In this case, the only person who commented from her campaign was that pinnacle – no, oracle – of honesty, Carl Niehaus.
In our pantheon of rogues, Niehaus has a particular place. Because there is such a long track record of duplicity, because it is obvious that he has a problem and needs help, and because he has confessed to being a liar and a fraudster. This means that anyone who does business with him, particularly in politics, is asking for trouble. But instead of moving away from him, Dlamini Zuma actually thanks in him in public for his work. This is the kind of thing almost designed to push away many in the urban middle class.
Those who support Dlamini Zuma may feel that the party can survive all of that, that all of this is overstated. But there is evidence to support it. Polling on the potential leaders of the ANC shows that only 16% – yes, 16% – of people asked think she would be a good leader for the party.
That is a tiny number. Possibly too tiny for any eventual recovery.
But the problems that a Dlamini Zuma-led ANC may face in middle-class society may be nothing compared to what will happen in Parliament. The opposition parties would not be able to contain their joy upon her victory. Every opportunity in Parliament will be used. Malema will be uncontrollable, the DA will be more disruptive, and it will be, as they say, “lit”.
However, the real problems would be in the ANC’s caucus. At the moment the body that includes people who voted against Jacob Zuma is hanging together, just. Possibly the only reason Zuma stayed in office was because ANC MPs were told that they could remove him at the ANC’s conference without splitting the party. With that option no longer open, there would be no reason for them to stick to party discipline. Many tactics can be used. Instead of outright public betrayal, ANC MPs can simply be “sick” when legislation has to be passed, denying the party a quorum. Confidence votes would be excruciating for the party’s managers, and of course the opposition would call them every week. The most powerful person in the country would suddenly be the Speaker, Baleka Mbete, who could decide whether a vote should be in secret or not. And even if she kept that vote open, you may find ANC MPs angry enough to vote against Zuma, or Dlamini Zuma, whatever the working relationship the pair might opt for.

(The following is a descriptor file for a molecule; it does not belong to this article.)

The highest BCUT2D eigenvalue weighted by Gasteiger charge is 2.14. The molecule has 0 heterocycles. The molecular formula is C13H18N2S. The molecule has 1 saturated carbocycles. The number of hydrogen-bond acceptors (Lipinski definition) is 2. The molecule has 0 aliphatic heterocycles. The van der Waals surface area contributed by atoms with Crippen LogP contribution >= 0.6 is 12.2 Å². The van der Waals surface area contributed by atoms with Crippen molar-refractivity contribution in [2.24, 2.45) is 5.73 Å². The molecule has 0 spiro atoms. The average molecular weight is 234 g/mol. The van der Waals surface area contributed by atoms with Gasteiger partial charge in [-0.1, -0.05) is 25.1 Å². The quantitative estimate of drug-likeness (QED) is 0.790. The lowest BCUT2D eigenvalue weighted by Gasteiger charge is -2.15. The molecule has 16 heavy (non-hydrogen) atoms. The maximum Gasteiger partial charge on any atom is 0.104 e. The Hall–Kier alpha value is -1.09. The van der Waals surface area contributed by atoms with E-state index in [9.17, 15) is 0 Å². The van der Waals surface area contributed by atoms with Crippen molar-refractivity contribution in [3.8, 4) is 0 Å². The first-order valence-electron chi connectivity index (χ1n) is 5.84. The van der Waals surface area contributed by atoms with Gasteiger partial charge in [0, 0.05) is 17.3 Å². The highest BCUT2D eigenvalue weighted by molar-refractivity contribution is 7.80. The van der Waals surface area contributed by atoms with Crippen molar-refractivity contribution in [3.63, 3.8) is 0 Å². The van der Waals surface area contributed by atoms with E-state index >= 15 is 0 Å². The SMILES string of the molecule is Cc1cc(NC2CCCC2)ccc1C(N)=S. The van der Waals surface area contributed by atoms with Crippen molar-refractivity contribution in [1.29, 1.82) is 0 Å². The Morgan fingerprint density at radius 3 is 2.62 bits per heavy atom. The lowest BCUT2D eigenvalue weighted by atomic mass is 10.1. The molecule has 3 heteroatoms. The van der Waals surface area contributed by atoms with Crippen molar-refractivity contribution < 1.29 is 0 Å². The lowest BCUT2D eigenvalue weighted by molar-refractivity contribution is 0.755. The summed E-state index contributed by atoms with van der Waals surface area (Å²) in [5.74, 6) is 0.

Either way, the situation would certainly be almost impossible to manage.
In the far out areas, it is entirely possible that some communities, who already question the legitimacy of the ANC and government, will do this more intensely. This means more symbols of the state could be in danger. For these communities, these include clinics, police stations and schools. Zuma already tends to avoid these protest situations; a Dlamini Zuma-led ANC would surely find them even harder to manage.
This means that overall there could be a hollowing-out of the state. This is bad for the middle classes, but absolutely awful for the poor. Just imagine another few years of Bathabile Dlamini’s management of the social grant system.
Amid all of this, it should not be forgotten that Ramaphosa would also face significant problems if he were to win. He also would face people in the ANC’s parliamentary caucus who may want him out. Managing the ANC would be very difficult for him too; the opposition parties would bring up Marikana loudly and often. It certainly would not be Heaven if he were to win.
However, ANC delegates tend not to read the Sunday Times or Daily Maverick. This is a battle for control of structure and parts of the ANC and thus voting delegates. It is not about hearts and minds. Which is too bad. DM
Photo: Nkosazana Dlamini Zuma greets President Jacob Zuma as he makes his entrance onto the main stage before the start of the ANC’s 5th National Policy Conference at the Nasrec Expo Centre in Johannesburg. Picture: IHSAAN HAFFEJEE